That defining and principal word—“unfortunately”—can still make my head spin if I’m in the wrong frame of mind when I read a literary rejection. The form rejections are the worst—it shows they probably gave it five seconds before stamping it with a fast “no.” And likely it’s not even the editor themselves but their 18, 19-year-old college assistant who’s volunteering for the company. I would know. I used to intern with a literary agent. I know how they work.

But I—and all writers—have to remember that every author—from Hemingway and King to Jennifer Egan and John Green—have gone through and experienced rejection. I’ve heard stories of some of the big authors, like John Grisham, being told they “couldn’t write” and should “give up and find a real job.” Rejections were a lot more harsh back then, even 20 years ago.

But the truth is, you can’t get mad at publishers, agents or literary magazines/journals: They’re just sifting through the chaos. The reality today is that everybody thinks they’re “a writer.” With the popularity of the craft soaring in the last few decades, the evolution and growth of the trendy MFA across campuses all over America, and the advent of the dreaded and yet for some absolutely wonderful Self Publishing Industry, there are so many people trying to connect their work to potential readers that publishers, agents and lit mags are, by a long shot, overwhelmed. Big time. The white noise is staggering. I remember working at the agency: We had to reject a certain number of submissions per day. You have to! And so you ultimately end up finding ways to reject for stupid and unfair reasons. It’s like capitalism. It’s like MFA candidates applying; 20,000 applying for 200 open seats. Many will be rejected because they misspelled a word on page four, even if their prose is gem-tight and solid. It’s wrong but it’s life. Half the battle in this industry is luck and connections. Sad but true.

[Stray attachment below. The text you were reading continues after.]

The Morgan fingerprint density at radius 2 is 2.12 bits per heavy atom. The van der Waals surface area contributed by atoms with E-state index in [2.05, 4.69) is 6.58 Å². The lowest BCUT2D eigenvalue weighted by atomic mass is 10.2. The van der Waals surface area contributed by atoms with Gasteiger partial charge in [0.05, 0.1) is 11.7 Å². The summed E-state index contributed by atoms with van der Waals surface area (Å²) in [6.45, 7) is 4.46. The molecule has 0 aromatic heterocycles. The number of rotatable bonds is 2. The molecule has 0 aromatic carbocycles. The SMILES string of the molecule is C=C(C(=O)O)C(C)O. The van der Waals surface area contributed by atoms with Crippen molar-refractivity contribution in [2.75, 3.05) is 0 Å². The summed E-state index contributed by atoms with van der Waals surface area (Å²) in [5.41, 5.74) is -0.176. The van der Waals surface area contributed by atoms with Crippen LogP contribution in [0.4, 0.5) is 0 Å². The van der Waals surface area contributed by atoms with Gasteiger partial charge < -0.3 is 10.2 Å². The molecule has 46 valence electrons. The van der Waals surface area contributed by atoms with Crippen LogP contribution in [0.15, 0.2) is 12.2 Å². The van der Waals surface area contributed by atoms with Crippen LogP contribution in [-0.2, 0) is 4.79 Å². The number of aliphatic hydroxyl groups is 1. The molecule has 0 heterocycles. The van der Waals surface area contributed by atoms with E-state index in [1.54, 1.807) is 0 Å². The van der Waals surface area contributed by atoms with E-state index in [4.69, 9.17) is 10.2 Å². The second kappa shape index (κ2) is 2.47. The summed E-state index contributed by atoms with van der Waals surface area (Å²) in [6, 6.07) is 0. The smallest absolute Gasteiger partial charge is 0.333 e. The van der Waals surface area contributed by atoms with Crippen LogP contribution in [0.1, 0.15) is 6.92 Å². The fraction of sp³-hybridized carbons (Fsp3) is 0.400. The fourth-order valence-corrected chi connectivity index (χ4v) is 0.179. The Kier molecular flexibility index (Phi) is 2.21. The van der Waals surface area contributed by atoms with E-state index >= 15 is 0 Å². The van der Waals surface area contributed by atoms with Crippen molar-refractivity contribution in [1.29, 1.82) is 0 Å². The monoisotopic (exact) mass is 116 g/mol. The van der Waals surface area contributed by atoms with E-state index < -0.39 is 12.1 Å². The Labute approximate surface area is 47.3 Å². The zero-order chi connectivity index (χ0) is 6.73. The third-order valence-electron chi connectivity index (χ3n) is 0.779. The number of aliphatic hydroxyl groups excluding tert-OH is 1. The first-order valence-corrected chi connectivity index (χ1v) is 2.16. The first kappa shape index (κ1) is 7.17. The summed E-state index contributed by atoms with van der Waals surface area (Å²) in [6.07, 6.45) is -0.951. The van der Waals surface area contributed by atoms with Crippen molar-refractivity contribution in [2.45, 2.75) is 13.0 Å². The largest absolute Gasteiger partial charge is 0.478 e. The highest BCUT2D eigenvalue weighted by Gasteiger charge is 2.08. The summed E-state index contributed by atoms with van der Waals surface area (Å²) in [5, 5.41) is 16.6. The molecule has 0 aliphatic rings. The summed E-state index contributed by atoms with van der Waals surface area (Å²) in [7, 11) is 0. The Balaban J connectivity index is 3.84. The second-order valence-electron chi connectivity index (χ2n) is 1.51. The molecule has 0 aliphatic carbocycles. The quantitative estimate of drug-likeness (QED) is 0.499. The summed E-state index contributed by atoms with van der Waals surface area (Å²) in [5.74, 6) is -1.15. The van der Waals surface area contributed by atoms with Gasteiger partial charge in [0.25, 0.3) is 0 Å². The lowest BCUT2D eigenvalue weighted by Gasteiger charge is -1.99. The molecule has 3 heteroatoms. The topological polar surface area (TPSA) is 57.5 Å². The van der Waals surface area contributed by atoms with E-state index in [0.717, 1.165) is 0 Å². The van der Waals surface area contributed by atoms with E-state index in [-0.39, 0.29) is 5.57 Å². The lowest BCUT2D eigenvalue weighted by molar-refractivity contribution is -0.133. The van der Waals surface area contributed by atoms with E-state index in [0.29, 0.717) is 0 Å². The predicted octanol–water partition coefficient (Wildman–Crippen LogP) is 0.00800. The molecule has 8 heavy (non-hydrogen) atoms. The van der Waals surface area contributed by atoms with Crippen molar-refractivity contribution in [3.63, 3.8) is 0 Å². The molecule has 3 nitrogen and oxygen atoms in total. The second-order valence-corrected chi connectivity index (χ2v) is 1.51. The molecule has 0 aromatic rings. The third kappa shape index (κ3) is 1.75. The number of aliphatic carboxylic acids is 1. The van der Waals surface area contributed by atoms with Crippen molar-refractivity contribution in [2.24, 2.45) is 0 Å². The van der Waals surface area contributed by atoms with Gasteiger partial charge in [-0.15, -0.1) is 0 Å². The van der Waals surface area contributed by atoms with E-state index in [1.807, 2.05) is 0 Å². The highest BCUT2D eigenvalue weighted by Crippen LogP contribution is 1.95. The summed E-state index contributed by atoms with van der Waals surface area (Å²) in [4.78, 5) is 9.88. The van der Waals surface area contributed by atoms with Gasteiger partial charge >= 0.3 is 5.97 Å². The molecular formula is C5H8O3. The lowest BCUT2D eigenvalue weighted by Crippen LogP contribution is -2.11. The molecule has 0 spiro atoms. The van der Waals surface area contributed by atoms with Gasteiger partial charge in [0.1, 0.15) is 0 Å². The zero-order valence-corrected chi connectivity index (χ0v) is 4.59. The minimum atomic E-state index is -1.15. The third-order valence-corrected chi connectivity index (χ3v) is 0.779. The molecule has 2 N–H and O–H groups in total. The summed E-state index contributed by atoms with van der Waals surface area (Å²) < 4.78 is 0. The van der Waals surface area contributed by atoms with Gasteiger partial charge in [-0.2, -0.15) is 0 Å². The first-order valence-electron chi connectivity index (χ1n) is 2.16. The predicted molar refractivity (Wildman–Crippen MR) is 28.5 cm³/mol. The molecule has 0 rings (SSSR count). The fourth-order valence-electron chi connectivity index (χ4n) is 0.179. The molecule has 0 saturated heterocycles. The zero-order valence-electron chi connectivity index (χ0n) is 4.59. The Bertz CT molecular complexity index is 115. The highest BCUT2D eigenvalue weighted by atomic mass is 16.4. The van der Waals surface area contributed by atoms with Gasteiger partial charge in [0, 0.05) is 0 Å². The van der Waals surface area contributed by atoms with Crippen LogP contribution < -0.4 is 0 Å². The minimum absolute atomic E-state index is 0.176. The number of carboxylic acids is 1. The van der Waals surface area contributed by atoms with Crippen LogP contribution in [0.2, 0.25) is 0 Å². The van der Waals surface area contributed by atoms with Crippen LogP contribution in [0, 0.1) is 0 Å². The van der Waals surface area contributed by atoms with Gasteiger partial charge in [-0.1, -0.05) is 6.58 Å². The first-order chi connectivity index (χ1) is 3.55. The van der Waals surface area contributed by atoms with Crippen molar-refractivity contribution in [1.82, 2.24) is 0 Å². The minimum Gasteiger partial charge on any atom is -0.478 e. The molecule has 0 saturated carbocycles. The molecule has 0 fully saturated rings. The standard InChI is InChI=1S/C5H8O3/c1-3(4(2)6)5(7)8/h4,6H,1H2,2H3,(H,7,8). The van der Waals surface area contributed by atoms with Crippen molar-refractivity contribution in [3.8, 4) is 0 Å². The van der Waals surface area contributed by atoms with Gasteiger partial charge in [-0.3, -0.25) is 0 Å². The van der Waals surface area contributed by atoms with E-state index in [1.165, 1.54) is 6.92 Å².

As the trip moved forward, and I received rejection after rejection for book and story, I felt that familiar slump, that emotional jet lag you get after too many people have said, “No, your writing is not good enough; it’s not important. You are irrelevant.” Of course that’s my own too-sensitive interpretation, mind you, but that’s nonetheless how I feel. Usually when I discover too many of these turn-downs I will call a friend, take a walk, go see a movie at the local theatre; anything to momentarily get my mind off the rejection (and what I perceive it to mean), and remember that I have many published works of fiction and nonfiction, that I am a good and worthy writer, and that, if I do this for the rest of my life, I will get to the level that I hope to get to. It’s common sense. If you have the talent, the patience, the ambition, the energy, the drive, and you know how to work the system, make connections, do your due diligence, eventually, you will darn well get “there.” You just have to keep rolling forward.